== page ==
The Taliban’s money
For 20 years, the Taliban’s immense fortune has ravaged Afghanistan and spread death and destruction there. They are complex, the Taliban’s finances, not at all monolithic but structurally edified on a vast criminal and mafioso network operated around the Haqqani network. Their revenue is made up of taxes levied on their subjects, the trafficking of narcotics, international donations, property investments outside the country, and extortions of foreign companies operating in areas under their control. One thing that is certain is that the Talibans are now much richer and more powerful than when the Americans invaded in 2001.
It should be commonly known that Afghanistan (according to a United Nations report) currently produces 84% of the world’s opium, the income from which – 416 million dollars per year – goes overwhelmingly to the Taliban, who manage it well, and which is now a taxable “industry”. Indeed, they charge between 10 to 20% on all opium related deals. Mineral ore also makes up a substantial source of profits, with the Taliban making on average 500 million dollars per year from it by allowing miners to pursue their extraction of copper, gold, zinc, marble, and other metals, some of which are very rare. This business is indeed mafioso because the owners of mines who refuse to be extorted at first receive death threats, before being liquidated. This “tax”, that is also levied on the population as well as on the whole business and trading environment in the regions dominated by the Taliban has so far earned them 160 million dollars a year. This figure includes a 10% tax on earnings and the Islamic wealth tax – the “Zakat” – of 2.5% on wealth held by families. Exports of materials stolen by the Taliban (among them weapons “Made in USA”) and mineral ore pilfered also brings in 240 million dollars for them, to which 80 million is added from property income coming from Pakistan, among others. Finally, donations to the Taliban come to 250 million dollars a year, coming from “charitable” organisations and private trusts throughout the world, of course mainly from the Persian Gulf where many of the countries and citizens have great sympathy for the Taliban’s cause. American counter-terrorism estimates that 60 million dollars are given to the Taliban every year by members of the public from Saudi Arabia, Pakistan, Qatar, and Iran. It must also be noted that these countries’ governments nourish the Taliban in the way of 500 million dollars a year, according to the same sources that nevertheless recognise that these figures are difficult to verify because the donating countries of course use means of payments outside of all regulation.
A figure (calculated by NATO) demonstrates the extent of the Taliban’s power: they generated 1 billion 600 million dollars in 2020, an amount that shows up the frailty of America’s policy and approach towards Afghanistan, as has been the case from the very beginning. It must also be noted (according to a very recent report from the “US Special Inspector General for Afghanistan Reconstruction”) that the US “invested” 1’000 million dollars in Afghanistan over 20 years…but the project has however not gained popular support. And for good reason because (according to the same report) 86% of this astronomical sum was put into the army. (Let us think back to the speech by President Eisenhower in 1961 that gave a warning to his own country’s “military industrial complex”, which is still a hot topic today).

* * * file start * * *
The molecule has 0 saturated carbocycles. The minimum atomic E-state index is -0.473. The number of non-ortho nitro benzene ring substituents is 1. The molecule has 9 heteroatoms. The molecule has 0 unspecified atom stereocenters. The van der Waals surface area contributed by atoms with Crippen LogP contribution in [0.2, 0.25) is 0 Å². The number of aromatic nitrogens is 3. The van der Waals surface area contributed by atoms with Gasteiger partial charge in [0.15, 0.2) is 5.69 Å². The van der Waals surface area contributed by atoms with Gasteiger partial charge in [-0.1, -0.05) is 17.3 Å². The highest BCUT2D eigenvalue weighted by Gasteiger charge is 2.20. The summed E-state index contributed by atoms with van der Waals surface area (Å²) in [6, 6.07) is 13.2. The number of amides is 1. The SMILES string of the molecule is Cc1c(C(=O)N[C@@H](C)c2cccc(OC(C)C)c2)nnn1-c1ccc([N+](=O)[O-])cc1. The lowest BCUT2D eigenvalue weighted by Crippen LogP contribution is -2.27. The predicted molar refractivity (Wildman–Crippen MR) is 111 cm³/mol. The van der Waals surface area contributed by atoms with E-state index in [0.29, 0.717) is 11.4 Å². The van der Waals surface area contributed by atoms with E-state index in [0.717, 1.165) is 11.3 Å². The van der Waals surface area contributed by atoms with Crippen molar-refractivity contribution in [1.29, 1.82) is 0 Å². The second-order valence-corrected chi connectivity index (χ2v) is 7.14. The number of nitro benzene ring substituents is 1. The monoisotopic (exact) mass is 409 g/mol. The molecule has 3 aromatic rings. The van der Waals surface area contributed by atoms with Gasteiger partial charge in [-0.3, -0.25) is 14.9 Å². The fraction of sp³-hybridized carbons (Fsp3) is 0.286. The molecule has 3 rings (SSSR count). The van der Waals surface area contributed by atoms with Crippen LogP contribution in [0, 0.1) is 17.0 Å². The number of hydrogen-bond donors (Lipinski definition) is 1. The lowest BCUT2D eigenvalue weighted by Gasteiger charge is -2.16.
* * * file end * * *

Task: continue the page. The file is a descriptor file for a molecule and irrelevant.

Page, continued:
The fact remains that the Afghan people have received just 130 million dollars in 20 years, of which 83 wound up in the coffers of the national security forces…whose effectiveness we have borne witness to over the last few days. 10 billion more was funnelled to fight drug trafficking and another 15 billion to US agencies operating in Afghan territory. In short, this official US report shows that only 2%( !) of these 1’000 million dollars spent by the US over the course of 20 years actually benefitted the country’s populace, its infrastructure, or its fight against poverty. Not a penny was spent on building schools or hospitals, agricultural equipment, nutrition programmes, or water distribution networks worthy of the name. After 20 years, Uncle Sam leaves a nation that it has burnt a billion dollars on, and it leaves behind a life expectancy of 63 and an infant mortality rate of 38%!
The Afghan adventure was labelled the “forgotten war” when the US turned its obsessions towards Iraq. To me, it’s a debate that is just getting started.